I have received your resignation and we at Kwiki-shop Groceries wish you the best in pursuing an acting career.  We will all say we knew you before you were famous!

Sharon

(Manager)

Keen-eyed readers will note that this is actually 51 words (again!).  The last time I asked for editing suggestions I received a slew of excellent thoughts, so feel free to pitch in and let me know where I could lose a word or two and get under the required 50 words.

Next month’s prompt will be…

kernel of truth

Looking forward to seeing everyone’s contributions this month (especially any newbies!)

Until next time,

Bruce

 

Just Couldn’t Put It Down Giveaway Hop!

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Just-Couldn't-Put-It-Down-July

Welcome to my stop on the Just Couldn’t Put It Down July Giveaway Hop hosted by Stuck in Books!  The hop runs from July 7th to July 20th and features lots of bloggers giving away copies of books they consider to be gripping reads, so don’t forget to check out the linky at the end of this post so you can hop around and try your hand at winning more cool stuff!

The book I am offering today is a middle-grade fantasy book that is told in a series of letters, emails and newspaper cuttings and features pages full of awesome illustration.  I speak, of course of the first book in the 43 Old Cemetery Road series by Kate Klise – Dying to Meet You.

dying to meet you

Once-famous author of children’s ghost stories, Ignatius B. Grumply decides to rent a holiday house for the summer in order to finish writing (well, start writing, actually) his first book in 20 years.  Unfortunately for Ignatius, 43 Old Cemetery Road is already occupied – by 11-year-old Seymour, his cat, Shadow, and the ghost of the previous owner, Olive Spence (who also just happens to be an avid writer. And 197 years old).  So begins an unmissable correspondence betwixt old man and young lad, in which house rules are established and everyone tries to muddle along together.  That is, until Seymour gets word that his parents (who ran off on a lecture tour abroad, leaving Seymour at home) have decided to demolish number 43 – will Seymour and Olive be able to convince I.B. Grumply to help them find a way to save their home?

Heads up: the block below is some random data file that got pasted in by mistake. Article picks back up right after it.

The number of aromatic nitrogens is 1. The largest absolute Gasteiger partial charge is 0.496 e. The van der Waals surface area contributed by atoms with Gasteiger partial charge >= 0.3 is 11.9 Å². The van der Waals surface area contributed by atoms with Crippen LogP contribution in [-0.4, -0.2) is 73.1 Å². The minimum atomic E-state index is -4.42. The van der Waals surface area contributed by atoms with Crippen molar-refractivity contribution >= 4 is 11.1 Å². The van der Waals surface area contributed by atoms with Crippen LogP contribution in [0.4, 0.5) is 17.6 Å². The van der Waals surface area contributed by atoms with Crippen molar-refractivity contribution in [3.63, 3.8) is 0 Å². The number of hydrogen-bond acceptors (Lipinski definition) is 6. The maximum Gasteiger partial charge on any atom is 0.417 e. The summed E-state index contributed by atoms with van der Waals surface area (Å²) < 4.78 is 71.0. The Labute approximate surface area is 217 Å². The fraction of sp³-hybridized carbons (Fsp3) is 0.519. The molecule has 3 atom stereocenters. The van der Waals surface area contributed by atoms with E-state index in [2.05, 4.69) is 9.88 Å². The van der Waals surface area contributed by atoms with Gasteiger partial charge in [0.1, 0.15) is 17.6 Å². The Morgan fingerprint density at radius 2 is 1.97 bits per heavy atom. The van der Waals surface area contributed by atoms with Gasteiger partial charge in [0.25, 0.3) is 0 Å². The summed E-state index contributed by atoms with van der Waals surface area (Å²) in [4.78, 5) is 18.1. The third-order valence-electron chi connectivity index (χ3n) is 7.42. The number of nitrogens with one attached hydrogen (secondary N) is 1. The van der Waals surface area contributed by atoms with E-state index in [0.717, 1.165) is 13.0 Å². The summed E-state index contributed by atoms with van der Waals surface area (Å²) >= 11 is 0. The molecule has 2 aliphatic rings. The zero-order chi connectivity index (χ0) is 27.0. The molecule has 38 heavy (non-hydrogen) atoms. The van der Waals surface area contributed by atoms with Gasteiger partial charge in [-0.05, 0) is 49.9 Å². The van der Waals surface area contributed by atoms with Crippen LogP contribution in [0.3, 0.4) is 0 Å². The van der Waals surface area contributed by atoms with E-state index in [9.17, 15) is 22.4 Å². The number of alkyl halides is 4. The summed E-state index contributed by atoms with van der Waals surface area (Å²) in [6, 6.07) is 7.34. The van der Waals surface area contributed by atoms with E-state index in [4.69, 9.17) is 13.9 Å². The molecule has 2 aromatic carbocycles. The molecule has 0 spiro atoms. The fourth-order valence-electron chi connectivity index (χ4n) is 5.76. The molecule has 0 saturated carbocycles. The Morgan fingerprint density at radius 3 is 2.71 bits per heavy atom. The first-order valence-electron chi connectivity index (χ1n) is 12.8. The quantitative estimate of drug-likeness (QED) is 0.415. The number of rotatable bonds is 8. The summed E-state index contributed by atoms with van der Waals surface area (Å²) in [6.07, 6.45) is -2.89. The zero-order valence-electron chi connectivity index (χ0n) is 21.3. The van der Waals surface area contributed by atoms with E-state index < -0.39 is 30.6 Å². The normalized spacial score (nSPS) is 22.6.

If I had discovered this book when I was an eight or nine year old, it would have immediately become one of those books that I read and re-read and re-read until the pages were all dog-eared, vegemite stains covered the edges of the pages and the covers were all bloated from having been repeatedly dropped in the bath.  It has all the hallmarks of a modern classic for the younger end of the middle-grade age group – humour, punny names, easy to follow text, eye-catching illustrations, formatting that spurs the imagination, as well as a story featuring ghosts, grumpy (and absent) grown-ups and a big old house with oodles of history.

I’ve immediately purchased the rest of the books in the series (not something I do often, I assure you!) and now I am giving one lucky reader the chance to experience this fun, fantastical series too.

So here’s my giveaway:

ONE winner can choose EITHER:

* paperback copies of the first two books in the series – Dying to Meet You and Over My Dead Body

OR

* a hardback copy of book number one – Dying to Meet You

The giveaway is open internationally, provided the Book Depository ships to your country for free.  Other Ts and Cs are available to view in the rafflecopter form.

click to enter button

a Rafflecopter giveaway

 

Good luck! Don’t forget to hop around to the other participating blogs. You can find the full list here: